June 3, 2020
On Friday May 29, 2020, by O. Reg 228/20, Infectious Disease Emergency Leave (“Regulation”), the Ontario provincial government enacted an important new regulation under the Employment Standards Act, 2000 (“ESA”), which materially amends the ESA for the period applying retroactively from March 1, 2020 until 6 weeks after the state of emergency is extinguished (the “COVID-19 Period”). The Regulation does not apply to unionized workplaces.
One of the most significant objectives of this Regulation is to avoid deemed terminations pursuant to the ESA, and the associated financial burden to employers to remit termination and severance pay under the ESA, once the temporary lay-off period under section 56(2) of the ESA had been reached. Rather, subject to limited exemptions, employees will be deemed to be placed on a protected “infectious disease emergency leave”, and not laid off during the COVID-19 Period, when an employee’s hours and/or wages have been reduced or eliminated for “reasons related to the designated infectious disease.”
It appears that this Regulation was intended to provide assistance to employers that temporarily laid off employees in early March 2020 as a result of the pandemic and would otherwise would be required to bring back many employees no later than the 13 week maximum layoff period under the ESA to avoid deemed terminations. Many employers face challenging financial circumstances in light of the reality that non-essential businesses have been shut down completely or earning reduced revenues with limited capabilities to operate, and cannot afford the prospect of these termination costs.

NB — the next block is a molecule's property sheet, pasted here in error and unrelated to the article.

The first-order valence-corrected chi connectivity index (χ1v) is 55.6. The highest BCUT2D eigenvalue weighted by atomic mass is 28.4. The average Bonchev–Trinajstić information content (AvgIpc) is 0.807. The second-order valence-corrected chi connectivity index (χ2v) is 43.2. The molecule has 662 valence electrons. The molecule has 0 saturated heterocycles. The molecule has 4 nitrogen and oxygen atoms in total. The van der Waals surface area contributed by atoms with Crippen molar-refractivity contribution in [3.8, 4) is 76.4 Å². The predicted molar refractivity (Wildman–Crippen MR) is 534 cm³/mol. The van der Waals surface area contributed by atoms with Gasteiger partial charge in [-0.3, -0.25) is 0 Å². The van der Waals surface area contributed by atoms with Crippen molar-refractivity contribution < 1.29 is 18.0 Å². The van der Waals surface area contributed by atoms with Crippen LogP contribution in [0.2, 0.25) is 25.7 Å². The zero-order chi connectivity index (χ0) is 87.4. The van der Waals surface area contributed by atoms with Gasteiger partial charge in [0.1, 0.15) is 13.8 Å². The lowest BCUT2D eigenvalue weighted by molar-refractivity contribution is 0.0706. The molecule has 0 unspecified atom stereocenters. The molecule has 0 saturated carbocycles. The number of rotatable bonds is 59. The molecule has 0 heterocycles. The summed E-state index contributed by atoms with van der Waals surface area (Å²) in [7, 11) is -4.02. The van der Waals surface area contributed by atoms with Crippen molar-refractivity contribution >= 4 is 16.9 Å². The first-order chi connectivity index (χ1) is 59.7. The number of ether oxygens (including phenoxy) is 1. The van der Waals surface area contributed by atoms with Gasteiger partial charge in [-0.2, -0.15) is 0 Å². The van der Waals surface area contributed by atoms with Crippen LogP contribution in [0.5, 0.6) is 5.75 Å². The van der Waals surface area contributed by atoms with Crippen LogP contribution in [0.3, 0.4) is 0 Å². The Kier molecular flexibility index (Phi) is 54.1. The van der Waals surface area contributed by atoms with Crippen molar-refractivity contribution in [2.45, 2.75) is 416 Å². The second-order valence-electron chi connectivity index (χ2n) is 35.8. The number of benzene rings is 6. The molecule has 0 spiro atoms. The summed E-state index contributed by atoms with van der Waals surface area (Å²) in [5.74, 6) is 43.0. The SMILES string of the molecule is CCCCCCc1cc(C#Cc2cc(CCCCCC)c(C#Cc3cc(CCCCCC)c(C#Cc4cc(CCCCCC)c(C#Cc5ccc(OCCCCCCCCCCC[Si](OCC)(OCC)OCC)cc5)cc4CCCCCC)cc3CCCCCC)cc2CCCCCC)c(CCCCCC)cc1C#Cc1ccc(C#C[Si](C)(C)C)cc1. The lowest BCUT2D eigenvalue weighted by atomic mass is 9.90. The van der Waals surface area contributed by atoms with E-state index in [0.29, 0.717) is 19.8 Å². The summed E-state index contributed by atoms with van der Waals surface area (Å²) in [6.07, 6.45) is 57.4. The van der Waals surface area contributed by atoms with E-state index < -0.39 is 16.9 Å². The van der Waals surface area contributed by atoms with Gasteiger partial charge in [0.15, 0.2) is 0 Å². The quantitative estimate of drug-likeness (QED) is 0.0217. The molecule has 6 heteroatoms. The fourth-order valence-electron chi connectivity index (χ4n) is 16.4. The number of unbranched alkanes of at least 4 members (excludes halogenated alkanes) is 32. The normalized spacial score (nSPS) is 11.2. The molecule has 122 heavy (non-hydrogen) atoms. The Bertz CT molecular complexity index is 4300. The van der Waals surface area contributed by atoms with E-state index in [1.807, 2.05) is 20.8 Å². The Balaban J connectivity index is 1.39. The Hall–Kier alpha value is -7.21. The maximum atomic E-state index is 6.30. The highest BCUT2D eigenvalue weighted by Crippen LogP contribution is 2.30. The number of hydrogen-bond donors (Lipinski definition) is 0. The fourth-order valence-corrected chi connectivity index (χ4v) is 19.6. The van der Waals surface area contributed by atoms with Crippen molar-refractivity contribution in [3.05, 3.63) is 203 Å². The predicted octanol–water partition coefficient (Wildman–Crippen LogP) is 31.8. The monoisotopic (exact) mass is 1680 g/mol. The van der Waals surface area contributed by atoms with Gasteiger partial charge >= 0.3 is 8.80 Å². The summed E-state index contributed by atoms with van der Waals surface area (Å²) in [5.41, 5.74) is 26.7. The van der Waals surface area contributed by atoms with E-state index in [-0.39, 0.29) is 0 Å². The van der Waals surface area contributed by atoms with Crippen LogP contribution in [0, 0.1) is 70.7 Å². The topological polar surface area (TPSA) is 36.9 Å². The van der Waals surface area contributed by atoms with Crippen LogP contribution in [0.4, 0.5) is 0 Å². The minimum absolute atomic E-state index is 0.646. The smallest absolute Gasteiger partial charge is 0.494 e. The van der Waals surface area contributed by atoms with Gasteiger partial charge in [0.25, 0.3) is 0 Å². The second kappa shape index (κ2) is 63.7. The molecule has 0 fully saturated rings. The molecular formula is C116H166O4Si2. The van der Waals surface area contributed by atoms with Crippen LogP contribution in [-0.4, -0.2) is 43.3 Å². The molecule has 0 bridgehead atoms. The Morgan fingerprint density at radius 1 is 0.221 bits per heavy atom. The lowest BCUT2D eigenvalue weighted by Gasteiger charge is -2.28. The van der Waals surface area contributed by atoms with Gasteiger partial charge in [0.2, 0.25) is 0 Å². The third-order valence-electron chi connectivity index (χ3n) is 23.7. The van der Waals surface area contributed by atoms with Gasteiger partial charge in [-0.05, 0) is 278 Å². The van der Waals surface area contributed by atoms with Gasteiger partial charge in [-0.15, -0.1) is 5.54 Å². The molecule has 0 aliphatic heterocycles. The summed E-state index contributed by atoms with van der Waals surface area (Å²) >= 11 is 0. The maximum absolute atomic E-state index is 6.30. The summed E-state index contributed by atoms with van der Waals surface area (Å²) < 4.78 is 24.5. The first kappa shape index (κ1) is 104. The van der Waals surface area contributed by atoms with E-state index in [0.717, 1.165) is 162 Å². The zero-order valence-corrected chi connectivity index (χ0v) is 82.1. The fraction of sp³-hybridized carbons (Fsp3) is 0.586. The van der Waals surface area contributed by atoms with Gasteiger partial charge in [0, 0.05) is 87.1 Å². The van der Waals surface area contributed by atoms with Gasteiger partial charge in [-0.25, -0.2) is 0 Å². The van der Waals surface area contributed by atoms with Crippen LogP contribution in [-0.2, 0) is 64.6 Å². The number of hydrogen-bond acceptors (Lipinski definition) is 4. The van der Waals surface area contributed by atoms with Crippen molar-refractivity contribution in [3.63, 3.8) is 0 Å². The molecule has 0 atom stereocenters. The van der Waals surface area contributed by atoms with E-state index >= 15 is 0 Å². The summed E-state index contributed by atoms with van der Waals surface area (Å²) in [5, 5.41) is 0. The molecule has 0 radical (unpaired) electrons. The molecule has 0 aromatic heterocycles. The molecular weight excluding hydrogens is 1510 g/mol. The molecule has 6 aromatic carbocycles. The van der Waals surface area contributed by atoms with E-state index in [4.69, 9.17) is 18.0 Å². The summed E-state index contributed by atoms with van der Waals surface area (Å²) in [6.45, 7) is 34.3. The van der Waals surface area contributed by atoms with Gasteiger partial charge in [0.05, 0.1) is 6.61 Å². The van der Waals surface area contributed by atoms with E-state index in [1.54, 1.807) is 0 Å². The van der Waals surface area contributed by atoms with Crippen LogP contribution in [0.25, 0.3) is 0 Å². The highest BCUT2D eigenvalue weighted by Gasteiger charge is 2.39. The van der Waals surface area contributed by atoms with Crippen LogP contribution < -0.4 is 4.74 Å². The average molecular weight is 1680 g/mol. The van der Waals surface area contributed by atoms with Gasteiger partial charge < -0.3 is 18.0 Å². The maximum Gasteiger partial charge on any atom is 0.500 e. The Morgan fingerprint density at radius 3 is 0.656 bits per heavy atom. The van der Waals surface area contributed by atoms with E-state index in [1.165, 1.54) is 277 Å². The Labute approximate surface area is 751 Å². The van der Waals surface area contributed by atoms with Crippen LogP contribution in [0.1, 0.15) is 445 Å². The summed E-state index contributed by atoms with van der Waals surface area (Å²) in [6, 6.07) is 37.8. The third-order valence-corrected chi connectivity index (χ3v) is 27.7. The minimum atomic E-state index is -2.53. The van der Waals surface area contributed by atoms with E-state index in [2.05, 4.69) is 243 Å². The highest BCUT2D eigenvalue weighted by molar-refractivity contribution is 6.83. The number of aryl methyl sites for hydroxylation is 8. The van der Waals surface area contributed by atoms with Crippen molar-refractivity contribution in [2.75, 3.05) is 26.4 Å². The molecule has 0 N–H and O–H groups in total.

The Regulation further provides that an employer is entitled to temporarily reduce or eliminate employee hours of work and wages during the COVID-19 Period for reasons “related to the designated infectious disease” without triggering a constructive dismissal pursuant to the ESA. Employees have lost their remedy to file a Complaint with the Ministry of Labour to assert that they have been constructively dismissed under these circumstances.
At this point, it is unclear whether the legislature intended to extinguish common law claims for constructive dismissal by virtue of this short Regulation which clearly eliminates constructive dismissal claims pursuant to the ESA during the COVID-19 Period for reduction or elimination of hours and wages “for reasons related” to the designated infectious disease. The Regulation does not define or elaborate on what circumstances satisfy the “reasons related” to the designated infectious disease.
However, it is noteworthy that section 8 of the ESA specifically provides that “no civil remedy of an employee against his or her employer is affected by this Act (ESA).” As such, there is an argument that an employee’s common law right to assert constructive dismissal is not extinguished by this Regulation. The Courts will likely be addressing these novel issues shortly and will need to grapple with the countervailing objectives of business survival for many employers during this pandemic with an employee’s common law right to assert constructive dismissal when there has been a material amendment in compensation or hours of work.
For now, the ticking clock on recall from layoff is eliminated. At this time, the State of Emergency has been extended to June 30, 2020.